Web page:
ALFALFA, Ore. (AP) — One person died when a travel trailer caught fire and exploded east of Bend, authorities said.KTVZ-TV reports Crook County deputies were sent shortly after 9 a.m. Sunday for a welfare check on someone living in the trailer near Alfalfa, according to Sheriff John...

Portland police release names in officer shooting of man

PORTLAND, Ore. (AP) — Police have released the name of the officer who shot and killed a man Sunday afternoon outside a coffee shop on Portland's southeast side. The Portland Police Bureau said Monday that Officer Justin Raphael shot the man while Officer Daniel Leonard used less lethal...

LSU's Burrow, Auburn's Brown named AP SEC players of year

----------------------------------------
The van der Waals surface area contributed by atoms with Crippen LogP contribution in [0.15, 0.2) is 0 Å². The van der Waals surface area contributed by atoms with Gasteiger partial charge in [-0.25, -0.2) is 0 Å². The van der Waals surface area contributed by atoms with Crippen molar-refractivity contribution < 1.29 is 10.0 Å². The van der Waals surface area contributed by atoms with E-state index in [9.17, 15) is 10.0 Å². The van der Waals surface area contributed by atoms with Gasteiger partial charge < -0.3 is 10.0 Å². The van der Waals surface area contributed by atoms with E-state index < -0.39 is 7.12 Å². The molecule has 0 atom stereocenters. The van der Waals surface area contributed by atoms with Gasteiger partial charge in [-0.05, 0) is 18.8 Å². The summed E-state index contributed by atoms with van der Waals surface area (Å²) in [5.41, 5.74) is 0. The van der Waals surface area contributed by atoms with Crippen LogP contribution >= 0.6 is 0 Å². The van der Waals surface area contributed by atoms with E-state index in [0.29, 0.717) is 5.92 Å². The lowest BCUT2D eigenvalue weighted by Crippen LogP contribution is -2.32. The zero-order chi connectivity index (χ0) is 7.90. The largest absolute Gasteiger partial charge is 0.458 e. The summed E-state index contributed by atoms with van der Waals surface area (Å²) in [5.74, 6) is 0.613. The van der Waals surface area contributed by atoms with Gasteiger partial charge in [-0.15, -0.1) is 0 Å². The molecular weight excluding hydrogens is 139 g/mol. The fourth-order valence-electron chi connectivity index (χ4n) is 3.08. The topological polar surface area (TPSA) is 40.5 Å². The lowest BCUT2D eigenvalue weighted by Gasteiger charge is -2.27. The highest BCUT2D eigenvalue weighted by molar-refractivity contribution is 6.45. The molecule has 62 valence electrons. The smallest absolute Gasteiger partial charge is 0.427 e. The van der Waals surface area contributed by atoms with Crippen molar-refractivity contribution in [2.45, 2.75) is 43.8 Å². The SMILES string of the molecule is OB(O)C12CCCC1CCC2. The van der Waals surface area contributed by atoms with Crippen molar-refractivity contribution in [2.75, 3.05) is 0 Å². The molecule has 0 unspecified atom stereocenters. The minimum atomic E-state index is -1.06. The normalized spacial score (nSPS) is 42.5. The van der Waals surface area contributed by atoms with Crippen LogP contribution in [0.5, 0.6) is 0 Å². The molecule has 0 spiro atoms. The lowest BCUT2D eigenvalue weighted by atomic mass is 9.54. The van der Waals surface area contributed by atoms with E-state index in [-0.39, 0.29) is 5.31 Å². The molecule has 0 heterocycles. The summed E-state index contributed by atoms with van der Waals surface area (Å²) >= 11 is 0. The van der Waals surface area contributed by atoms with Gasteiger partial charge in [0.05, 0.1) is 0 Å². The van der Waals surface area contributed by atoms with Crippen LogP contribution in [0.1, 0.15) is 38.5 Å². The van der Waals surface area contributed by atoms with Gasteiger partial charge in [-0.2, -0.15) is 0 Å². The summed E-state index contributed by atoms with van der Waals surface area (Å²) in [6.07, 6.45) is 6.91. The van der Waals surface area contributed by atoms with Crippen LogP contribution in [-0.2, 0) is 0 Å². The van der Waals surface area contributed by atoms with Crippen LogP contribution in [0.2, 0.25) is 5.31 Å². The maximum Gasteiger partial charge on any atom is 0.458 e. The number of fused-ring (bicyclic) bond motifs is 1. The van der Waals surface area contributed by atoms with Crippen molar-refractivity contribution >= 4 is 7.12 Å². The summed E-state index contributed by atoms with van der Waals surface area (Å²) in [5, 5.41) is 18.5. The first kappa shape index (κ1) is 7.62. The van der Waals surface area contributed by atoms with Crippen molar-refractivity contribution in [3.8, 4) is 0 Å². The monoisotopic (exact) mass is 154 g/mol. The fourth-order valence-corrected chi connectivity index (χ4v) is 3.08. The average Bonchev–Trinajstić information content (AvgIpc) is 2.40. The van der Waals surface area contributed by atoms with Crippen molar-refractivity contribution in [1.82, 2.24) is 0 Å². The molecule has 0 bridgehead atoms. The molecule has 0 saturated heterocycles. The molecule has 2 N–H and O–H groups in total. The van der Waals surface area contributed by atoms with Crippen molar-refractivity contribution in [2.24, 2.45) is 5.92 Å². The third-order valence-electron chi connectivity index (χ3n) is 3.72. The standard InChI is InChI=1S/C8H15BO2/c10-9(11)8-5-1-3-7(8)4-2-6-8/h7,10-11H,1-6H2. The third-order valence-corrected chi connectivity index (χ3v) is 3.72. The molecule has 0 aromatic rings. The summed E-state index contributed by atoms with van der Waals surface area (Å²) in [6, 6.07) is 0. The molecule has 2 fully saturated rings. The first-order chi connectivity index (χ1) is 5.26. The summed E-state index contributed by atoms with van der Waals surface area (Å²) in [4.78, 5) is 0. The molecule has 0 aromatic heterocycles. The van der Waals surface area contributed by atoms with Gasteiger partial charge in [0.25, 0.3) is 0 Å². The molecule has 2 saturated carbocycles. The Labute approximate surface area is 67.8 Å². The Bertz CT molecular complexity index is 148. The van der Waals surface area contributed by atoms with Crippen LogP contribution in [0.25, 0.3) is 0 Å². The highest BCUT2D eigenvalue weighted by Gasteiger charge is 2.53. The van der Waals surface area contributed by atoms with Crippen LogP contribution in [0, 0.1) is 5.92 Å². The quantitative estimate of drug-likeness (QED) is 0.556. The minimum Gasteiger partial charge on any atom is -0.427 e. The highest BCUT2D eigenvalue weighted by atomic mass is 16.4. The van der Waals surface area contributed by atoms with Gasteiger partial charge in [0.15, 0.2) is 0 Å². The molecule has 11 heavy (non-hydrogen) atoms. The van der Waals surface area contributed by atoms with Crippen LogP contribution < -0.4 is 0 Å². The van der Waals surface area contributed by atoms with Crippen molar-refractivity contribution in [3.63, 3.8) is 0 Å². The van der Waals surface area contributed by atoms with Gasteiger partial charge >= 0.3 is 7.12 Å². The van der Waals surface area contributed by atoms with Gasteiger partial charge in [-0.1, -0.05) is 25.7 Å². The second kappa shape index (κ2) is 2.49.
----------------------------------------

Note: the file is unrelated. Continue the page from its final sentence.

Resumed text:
LSU quarterback Joe Burrow is a unanimous selection as the offensive player of the year on The Associated Press All-Southeastern Conference football team.The top-ranked Tigers also have the SEC’s coach of the year in Ed Orgeron and the newcomer of the year in freshman cornerback Derek...

AP Source: Mizzou hiring Appalachian State's Eli Drinkwitz

KANSAS CITY, Mo. (AP) — Missouri reached an agreement Sunday with Eliah Drinkwitz to take over the Tigers' once-proud football program, a person with knowledge of the hiring told The Associated Press, making Appalachian State's successful coach the second-youngest in a Power Five...

OPINION

Will You Answer the Call for Moral Revival?

In embracing and expanding the legacy of Dr. Martin Luther King, Jr., Revs. Barber and Theoharis have asked Presidential candidates to consider a debate that focuses exclusively on poverty ...

What I’m Thankful For This Season

Ray Curry gives thanks for a human right that shaped our country throughout the 20th century and that made Thanksgiving possible for so many Americans who, like him, didn’t get here by way of the Mayflower ...